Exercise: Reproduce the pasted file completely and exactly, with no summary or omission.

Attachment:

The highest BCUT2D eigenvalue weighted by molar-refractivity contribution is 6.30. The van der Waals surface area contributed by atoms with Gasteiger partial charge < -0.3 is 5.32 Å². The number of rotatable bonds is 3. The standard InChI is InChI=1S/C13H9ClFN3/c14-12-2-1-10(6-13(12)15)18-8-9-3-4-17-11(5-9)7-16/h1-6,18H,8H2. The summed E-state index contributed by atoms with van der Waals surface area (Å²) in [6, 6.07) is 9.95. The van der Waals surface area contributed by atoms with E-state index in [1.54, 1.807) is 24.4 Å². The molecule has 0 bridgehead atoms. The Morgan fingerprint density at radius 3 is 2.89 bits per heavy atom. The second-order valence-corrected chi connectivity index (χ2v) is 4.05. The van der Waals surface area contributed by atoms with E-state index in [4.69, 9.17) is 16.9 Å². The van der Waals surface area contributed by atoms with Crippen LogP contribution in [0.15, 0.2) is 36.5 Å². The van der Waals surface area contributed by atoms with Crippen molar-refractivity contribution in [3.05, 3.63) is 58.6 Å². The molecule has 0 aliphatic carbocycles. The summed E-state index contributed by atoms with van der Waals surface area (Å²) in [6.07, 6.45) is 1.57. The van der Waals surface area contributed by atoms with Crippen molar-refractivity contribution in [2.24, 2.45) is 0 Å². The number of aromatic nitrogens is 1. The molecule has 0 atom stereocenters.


The highest BCUT2D eigenvalue weighted by molar-refractivity contribution is 6.30. The van der Waals surface area contributed by atoms with Gasteiger partial charge < -0.3 is 5.32 Å². The number of rotatable bonds is 3. The standard InChI is InChI=1S/C13H9ClFN3/c14-12-2-1-10(6-13(12)15)18-8-9-3-4-17-11(5-9)7-16/h1-6,18H,8H2. The summed E-state index contributed by atoms with van der Waals surface area (Å²) in [6, 6.07) is 9.95. The van der Waals surface area contributed by atoms with E-state index in [1.54, 1.807) is 24.4 Å². The molecule has 0 bridgehead atoms. The Morgan fingerprint density at radius 3 is 2.89 bits per heavy atom. The second-order valence-corrected chi connectivity index (χ2v) is 4.05. The van der Waals surface area contributed by atoms with E-state index in [4.69, 9.17) is 16.9 Å². The van der Waals surface area contributed by atoms with Crippen LogP contribution in [0.15, 0.2) is 36.5 Å². The van der Waals surface area contributed by atoms with Crippen molar-refractivity contribution in [3.05, 3.63) is 58.6 Å². The molecule has 0 aliphatic carbocycles. The summed E-state index contributed by atoms with van der Waals surface area (Å²) in [6.07, 6.45) is 1.57. The van der Waals surface area contributed by atoms with Crippen molar-refractivity contribution in [2.24, 2.45) is 0 Å². The number of aromatic nitrogens is 1. The molecule has 0 atom stereocenters.